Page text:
ED MURPHY: Good morning.
DOTTY MCLEOD: So we’ve heard from the Police and Crime Commissioner Sir Graham Bright. In a statement he says that these crimes figures are up because people are reporting more crimes. Do you agree?
ED MURPHY: No. He’s actually lying through his back teeth once again on this one. He’s in denial. Three months ago I was talking to your listeners about rising violent crime, particularly in the Peterborough area. We’d had four muggings, including Richard, and he’s just in complete denial. Your figures that you quoted from the Office for National Statistics are really alarming. In Cambridgeshire violence against the person that year up 45%. If you look at another comparable police force, the Police Service in Derbyshire, it went up by 4%.
DOTTY MCLEOD: So what do you think is driving the rises then Ed?
ED MURPHY: What’s driving it is a cut in the number of police officers and waste. I’ve calculated about £7 million on Graham Bright’s office since he came in. Cambridgeshire is the fastest growing county in the country. We need more police officers, not less police officers. And we need to tackle this so people like Richard can feel safe in going out in their own town they live in. It’s absolutely disgraceful that too many people don’t feel safe and secure in their own towns and villages throughout Cambridgeshire. And quite frankly, for police officers to be put on by Graham Bright who’s afraid to come on the radio, and try and make out it’s because more people are reporting crime, is a nonsense. Your listeners have tried ringing 101 and reporting crime. They know it’s a lie.
DOTTY MCLEOD: Well let’s talk now to Chief Superintendent DanVajzovic who’s the Head of Territorial Policing at Cambridgeshire Police. Dan, thanks for coming on this morning. You heard there Ed Murphy saying it is a disgrace that people in Cambridgeshire are afraid to leave their homes at night. Do you agree?
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LibDem Sandford backs Cereste’s solar ambitions

pickles07:12 Wednesday 6th August 2014
BBC Radio Cambridgeshire

PAUL STAINTON: A working group of Peterborough councillors has met once again to discuss the financial risks of a proposed solar farm in the city. The cross-party group had previously pooh poohed the scheme, saying the risks were too high, and too much public money had been invested already. But fellow councillors deemed their report as light on detail, hence why they’ve been asked to meet again. Meanwhile Cambridgeshire County Council has submitted its own plans for a 50,000 solar panel farm near Soham. Well let’s speak to Nick Sandford. He’s the Leader of Peterborough LibDems, and on the working group looking into whether the expense of a huge solar farm at America Farm near Peterborough might be worth it. Nick, good morning.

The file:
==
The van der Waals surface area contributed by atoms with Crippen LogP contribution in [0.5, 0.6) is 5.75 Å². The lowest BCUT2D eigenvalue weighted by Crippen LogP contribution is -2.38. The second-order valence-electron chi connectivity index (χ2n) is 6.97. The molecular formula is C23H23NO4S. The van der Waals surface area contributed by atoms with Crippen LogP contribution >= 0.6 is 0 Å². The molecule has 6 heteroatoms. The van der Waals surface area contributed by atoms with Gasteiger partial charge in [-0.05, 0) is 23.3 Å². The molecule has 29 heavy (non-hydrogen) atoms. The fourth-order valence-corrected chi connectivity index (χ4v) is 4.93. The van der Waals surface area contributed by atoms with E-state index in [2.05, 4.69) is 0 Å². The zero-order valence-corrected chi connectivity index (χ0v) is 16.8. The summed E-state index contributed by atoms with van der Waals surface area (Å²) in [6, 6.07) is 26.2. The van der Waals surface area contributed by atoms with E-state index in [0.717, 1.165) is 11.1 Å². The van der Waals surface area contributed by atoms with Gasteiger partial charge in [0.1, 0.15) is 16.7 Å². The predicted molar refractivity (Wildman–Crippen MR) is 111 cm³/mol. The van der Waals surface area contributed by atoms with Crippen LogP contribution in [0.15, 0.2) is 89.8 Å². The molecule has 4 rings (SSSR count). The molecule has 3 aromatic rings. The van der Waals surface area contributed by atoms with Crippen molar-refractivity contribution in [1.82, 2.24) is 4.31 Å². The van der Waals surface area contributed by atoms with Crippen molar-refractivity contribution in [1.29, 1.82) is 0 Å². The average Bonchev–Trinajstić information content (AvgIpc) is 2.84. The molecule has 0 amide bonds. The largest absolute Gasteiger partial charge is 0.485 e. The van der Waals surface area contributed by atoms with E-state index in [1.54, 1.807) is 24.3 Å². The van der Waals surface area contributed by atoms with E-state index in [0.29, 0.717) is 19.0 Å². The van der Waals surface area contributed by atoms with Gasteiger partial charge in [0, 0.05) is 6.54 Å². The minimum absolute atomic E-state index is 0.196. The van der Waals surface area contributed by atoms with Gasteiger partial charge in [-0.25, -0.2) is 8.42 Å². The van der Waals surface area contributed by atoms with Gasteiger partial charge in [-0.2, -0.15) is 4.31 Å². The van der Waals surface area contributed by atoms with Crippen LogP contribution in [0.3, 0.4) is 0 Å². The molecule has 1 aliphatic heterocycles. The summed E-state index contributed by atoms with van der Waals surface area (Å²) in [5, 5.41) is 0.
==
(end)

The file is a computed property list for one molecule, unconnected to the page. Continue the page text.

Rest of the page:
NICK SANDFORD: Morning Paul.
PAUL STAINTON: Why are you having to meet again?
NICK SANDFORD: Well I wasn’t actually at the original meeting that took place, but I was actually at the Scrutiny Meeting when they presented their report, and they were recommending that the project be discontinued..
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Ed Murphy 2014 Budget Scrutiny

08:26 Tuesday 11th February 2014
BBC Radio Cambridgeshire

PAUL STAINTON: Opposition councillors in Peterborough have spoken out at plans to cut services there. The authority has outlined plans for next year’s budget. We’ve talked about it many times. It includes cutting back on the money it gives to Children’s Centres and many other services. Labour councillor Ed Murphy was at the Council meeting last night. Ed, quite a heated debate was had over some of these cuts, wasn’t it?
ED MURPHY: Yes, it turned into an extremely interesting meeting. It wasn’t just the opposition councillors. Conservative councillors were questioning their budget as well. They were doing scrutiny. It was quite a good meeting, councillors doing their job for a change.
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Ed Murphy On The Hospital Site

political_developments07:25 Thursday 30th January 2014
BBC Radio Cambridgeshire

[P]AUL STAINTON: Now, people of Peterborough, you’ve got your first glimpse of the plans to develop the old PDH site on Thorpe Road. It’s looked like a bit of an eye-sore the last couple of years. That big old bit of land on the left hand side as you drive into the city. The fences have been up, the windows have been smashed, the weeds have grown 65 foot tall. So what are we going to get in place of that? Well a public display of the developer’s initial plans for the site was held yesterday at the Great Northern Hotel. Labour city councillor for Ravensthorpe Ed Murphy was there. Ed, morning.
ED MURPHY: Good morning.
PAUL STAINTON: Were you excited by the plans for what has essentially been a bit of an eye-sore for the last two or three years? Was it something that excited you Ed? You went to the Great Northern yesterday Ed. What did you make of what you saw? Continue reading “Ed Murphy On The Hospital Site”